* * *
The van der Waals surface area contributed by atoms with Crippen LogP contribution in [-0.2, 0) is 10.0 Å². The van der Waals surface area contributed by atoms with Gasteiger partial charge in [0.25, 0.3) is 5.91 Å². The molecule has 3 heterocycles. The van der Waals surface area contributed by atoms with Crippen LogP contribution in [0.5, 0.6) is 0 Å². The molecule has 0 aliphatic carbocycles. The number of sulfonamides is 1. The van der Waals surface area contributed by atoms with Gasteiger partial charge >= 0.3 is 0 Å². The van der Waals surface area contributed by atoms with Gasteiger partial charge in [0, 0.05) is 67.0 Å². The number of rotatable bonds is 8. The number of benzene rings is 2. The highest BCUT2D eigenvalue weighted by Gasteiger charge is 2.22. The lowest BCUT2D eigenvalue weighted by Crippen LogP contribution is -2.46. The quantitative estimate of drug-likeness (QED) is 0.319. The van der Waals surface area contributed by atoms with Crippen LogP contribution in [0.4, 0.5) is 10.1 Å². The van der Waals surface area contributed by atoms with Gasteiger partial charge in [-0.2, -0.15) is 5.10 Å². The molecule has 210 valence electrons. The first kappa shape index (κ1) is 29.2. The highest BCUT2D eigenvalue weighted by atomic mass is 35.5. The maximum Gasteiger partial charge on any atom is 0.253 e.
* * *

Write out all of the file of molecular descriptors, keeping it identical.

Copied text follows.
The van der Waals surface area contributed by atoms with Crippen LogP contribution in [-0.2, 0) is 10.0 Å². The van der Waals surface area contributed by atoms with Gasteiger partial charge in [0.25, 0.3) is 5.91 Å². The molecule has 3 heterocycles. The van der Waals surface area contributed by atoms with Crippen LogP contribution in [0.5, 0.6) is 0 Å². The molecule has 0 aliphatic carbocycles. The number of sulfonamides is 1. The van der Waals surface area contributed by atoms with Gasteiger partial charge >= 0.3 is 0 Å². The van der Waals surface area contributed by atoms with Gasteiger partial charge in [0, 0.05) is 67.0 Å². The number of rotatable bonds is 8. The number of benzene rings is 2. The highest BCUT2D eigenvalue weighted by Gasteiger charge is 2.22. The lowest BCUT2D eigenvalue weighted by Crippen LogP contribution is -2.46. The quantitative estimate of drug-likeness (QED) is 0.319. The van der Waals surface area contributed by atoms with Crippen LogP contribution in [0.4, 0.5) is 10.1 Å². The van der Waals surface area contributed by atoms with Gasteiger partial charge in [-0.2, -0.15) is 5.10 Å². The molecule has 210 valence electrons. The first kappa shape index (κ1) is 29.2. The highest BCUT2D eigenvalue weighted by atomic mass is 35.5. The maximum Gasteiger partial charge on any atom is 0.253 e.